Harvesting wild genes boosts resistance

A new method promises to make finding and using these genes much easier and faster

Harbans Bariana, of the Sydney Institute of Agriculture, with wheat plants in a greenhouse.

A global alliance of researchers has pioneered a new method to rapidly recruit disease-resistance genes from wild plants for transfer into domestic crops.

The technique promises to revolutionize the development of disease-resistant varieties.

The technique called AgRenSeq was developed by scientists at the John Innes Centre in Britain working with colleagues in Australia and the U.S.

The result speeds up the fight against pathogens that threaten global food crops, including wheat, soybean, maize, rice and potato.

Harbans Bariana from the Sydney Institute of Agriculture and the School of Life and Environmental Sciences is a global expert in cereal rust genetics and a co-author of the paper.

“This technology will underpin fast-tracked discovery and characterization of new sources of disease resistance in plants,” Bariana said.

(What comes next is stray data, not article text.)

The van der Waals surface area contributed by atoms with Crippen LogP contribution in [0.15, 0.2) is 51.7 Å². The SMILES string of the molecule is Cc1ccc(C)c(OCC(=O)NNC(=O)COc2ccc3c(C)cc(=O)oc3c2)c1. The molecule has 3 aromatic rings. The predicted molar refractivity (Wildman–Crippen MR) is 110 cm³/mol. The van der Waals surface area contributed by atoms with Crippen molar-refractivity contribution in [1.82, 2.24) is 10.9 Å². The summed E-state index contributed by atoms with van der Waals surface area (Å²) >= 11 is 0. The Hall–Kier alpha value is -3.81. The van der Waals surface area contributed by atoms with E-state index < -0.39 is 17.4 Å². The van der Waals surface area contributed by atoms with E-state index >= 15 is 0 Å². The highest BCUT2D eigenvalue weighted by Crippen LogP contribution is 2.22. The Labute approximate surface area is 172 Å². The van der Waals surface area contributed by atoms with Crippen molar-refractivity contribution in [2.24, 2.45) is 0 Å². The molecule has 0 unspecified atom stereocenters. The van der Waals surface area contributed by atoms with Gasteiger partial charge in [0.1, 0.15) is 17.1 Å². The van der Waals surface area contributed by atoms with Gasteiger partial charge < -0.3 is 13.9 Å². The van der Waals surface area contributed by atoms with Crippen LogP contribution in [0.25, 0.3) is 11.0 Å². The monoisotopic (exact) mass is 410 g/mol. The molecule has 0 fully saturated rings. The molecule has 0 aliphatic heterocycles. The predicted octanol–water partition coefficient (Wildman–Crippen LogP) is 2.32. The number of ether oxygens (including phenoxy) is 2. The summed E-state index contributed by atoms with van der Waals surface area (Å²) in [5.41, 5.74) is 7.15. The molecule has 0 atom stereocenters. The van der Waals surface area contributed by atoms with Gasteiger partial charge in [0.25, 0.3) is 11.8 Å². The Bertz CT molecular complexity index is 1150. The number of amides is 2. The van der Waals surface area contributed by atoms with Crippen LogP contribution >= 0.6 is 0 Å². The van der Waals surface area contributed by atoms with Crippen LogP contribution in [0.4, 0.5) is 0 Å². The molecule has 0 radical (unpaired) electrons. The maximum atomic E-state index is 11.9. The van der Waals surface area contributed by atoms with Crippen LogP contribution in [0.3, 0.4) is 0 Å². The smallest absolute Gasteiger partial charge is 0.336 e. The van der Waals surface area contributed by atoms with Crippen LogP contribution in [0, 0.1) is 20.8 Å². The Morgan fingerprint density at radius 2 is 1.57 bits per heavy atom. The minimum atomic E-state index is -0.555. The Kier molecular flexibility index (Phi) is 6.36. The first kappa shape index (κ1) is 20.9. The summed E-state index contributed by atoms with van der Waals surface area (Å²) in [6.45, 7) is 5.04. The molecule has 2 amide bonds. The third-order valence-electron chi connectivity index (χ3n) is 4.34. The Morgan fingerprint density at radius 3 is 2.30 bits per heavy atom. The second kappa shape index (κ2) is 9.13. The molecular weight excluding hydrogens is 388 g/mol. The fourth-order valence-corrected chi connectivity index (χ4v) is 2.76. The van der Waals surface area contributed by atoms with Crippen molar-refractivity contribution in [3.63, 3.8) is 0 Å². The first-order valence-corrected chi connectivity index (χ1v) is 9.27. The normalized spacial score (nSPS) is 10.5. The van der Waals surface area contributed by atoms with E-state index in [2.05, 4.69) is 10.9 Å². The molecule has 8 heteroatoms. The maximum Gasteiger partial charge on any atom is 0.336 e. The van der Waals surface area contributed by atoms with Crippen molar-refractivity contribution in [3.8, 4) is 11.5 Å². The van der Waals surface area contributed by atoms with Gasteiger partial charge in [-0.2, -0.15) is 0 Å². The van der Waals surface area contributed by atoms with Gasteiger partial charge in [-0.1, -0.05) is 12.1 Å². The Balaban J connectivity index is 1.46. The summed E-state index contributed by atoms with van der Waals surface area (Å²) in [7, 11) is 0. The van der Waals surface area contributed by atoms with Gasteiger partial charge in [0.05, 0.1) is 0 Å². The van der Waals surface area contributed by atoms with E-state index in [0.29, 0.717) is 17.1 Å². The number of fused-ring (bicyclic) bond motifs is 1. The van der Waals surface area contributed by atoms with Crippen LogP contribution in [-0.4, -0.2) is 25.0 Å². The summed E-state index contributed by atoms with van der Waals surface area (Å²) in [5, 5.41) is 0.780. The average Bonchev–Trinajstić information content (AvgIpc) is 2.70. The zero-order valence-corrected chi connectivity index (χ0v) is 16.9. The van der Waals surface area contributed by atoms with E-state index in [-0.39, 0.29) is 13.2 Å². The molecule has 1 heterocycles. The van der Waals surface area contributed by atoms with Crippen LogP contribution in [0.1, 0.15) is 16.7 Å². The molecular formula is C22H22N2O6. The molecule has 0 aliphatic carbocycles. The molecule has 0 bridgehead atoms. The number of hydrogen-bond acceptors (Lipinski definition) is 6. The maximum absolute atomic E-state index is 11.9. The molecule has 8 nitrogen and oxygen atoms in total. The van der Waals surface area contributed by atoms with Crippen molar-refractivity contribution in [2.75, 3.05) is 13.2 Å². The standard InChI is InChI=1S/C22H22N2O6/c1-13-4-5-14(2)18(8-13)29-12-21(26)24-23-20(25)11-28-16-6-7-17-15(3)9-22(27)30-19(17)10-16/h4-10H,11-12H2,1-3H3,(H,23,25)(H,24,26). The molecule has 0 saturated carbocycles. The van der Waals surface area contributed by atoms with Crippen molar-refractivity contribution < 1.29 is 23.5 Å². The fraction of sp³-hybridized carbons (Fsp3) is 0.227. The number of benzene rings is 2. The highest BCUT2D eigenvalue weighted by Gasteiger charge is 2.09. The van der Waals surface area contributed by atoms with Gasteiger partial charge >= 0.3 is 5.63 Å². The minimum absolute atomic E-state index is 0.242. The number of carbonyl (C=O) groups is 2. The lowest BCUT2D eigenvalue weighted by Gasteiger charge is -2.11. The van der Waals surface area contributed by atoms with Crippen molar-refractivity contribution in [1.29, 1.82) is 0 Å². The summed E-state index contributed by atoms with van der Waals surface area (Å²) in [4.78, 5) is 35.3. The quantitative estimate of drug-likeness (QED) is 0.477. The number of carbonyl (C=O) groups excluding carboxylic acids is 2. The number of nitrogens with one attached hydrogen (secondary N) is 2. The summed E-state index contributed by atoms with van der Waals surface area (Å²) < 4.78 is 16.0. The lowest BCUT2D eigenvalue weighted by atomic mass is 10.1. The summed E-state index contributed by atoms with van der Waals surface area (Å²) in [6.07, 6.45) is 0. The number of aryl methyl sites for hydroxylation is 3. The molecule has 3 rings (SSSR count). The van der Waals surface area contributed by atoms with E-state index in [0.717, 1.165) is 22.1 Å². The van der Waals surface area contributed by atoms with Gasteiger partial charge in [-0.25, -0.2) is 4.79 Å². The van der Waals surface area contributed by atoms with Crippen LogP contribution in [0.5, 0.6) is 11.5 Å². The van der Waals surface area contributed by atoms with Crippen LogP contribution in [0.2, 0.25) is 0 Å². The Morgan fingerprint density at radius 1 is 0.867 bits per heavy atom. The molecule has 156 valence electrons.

The current research builds on previous collaborative work and used two wheat genes cloned by this international team as controls.

AgRenSeq lets researchers search a library of resistance genes discovered in wild relatives of modern crops so they can rapidly identify sequences associated with disease-fighting capability.

From there, researchers can use laboratory techniques to clone the genes and introduce them into elite varieties of domestic crops to protect them against pathogens and pests such as rusts, powdery mildew and Hessian fly.

Brande Wulff, a crop genetics project leader at the John Innes Centre and a lead author of the study, said: “We have found a way to scan the genome of a wild relative of a crop plant and pick out the resistance genes we need.”

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